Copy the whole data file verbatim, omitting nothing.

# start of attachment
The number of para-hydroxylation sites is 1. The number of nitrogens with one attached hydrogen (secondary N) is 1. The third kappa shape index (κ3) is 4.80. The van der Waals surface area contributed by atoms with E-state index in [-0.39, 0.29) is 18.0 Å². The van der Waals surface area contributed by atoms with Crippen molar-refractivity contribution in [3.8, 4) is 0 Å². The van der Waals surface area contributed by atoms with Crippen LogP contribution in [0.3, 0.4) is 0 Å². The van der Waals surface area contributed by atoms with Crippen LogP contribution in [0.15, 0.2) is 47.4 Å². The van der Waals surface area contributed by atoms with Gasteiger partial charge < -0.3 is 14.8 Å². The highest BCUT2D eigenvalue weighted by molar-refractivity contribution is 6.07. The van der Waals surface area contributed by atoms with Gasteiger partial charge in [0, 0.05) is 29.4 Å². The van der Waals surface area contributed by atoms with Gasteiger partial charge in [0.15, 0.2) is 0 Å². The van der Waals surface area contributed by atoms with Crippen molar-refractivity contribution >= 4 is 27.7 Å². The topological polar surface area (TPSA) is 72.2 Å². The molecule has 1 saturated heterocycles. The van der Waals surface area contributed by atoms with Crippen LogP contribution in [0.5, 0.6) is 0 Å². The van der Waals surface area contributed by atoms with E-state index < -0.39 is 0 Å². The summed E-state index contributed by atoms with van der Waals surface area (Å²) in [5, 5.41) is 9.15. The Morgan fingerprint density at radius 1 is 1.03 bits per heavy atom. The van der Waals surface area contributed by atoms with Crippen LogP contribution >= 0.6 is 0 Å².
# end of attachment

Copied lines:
The number of para-hydroxylation sites is 1. The number of nitrogens with one attached hydrogen (secondary N) is 1. The third kappa shape index (κ3) is 4.80. The van der Waals surface area contributed by atoms with E-state index in [-0.39, 0.29) is 18.0 Å². The van der Waals surface area contributed by atoms with Crippen molar-refractivity contribution in [3.8, 4) is 0 Å². The van der Waals surface area contributed by atoms with Crippen LogP contribution in [0.3, 0.4) is 0 Å². The van der Waals surface area contributed by atoms with Crippen LogP contribution in [0.15, 0.2) is 47.4 Å². The van der Waals surface area contributed by atoms with Gasteiger partial charge < -0.3 is 14.8 Å². The highest BCUT2D eigenvalue weighted by molar-refractivity contribution is 6.07. The van der Waals surface area contributed by atoms with Gasteiger partial charge in [0, 0.05) is 29.4 Å². The van der Waals surface area contributed by atoms with Gasteiger partial charge in [0.15, 0.2) is 0 Å². The van der Waals surface area contributed by atoms with Crippen molar-refractivity contribution >= 4 is 27.7 Å². The topological polar surface area (TPSA) is 72.2 Å². The molecule has 1 saturated heterocycles. The van der Waals surface area contributed by atoms with Crippen LogP contribution in [0.5, 0.6) is 0 Å². The van der Waals surface area contributed by atoms with E-state index < -0.39 is 0 Å². The summed E-state index contributed by atoms with van der Waals surface area (Å²) in [5, 5.41) is 9.15. The Morgan fingerprint density at radius 1 is 1.03 bits per heavy atom. The van der Waals surface area contributed by atoms with Crippen LogP contribution >= 0.6 is 0 Å².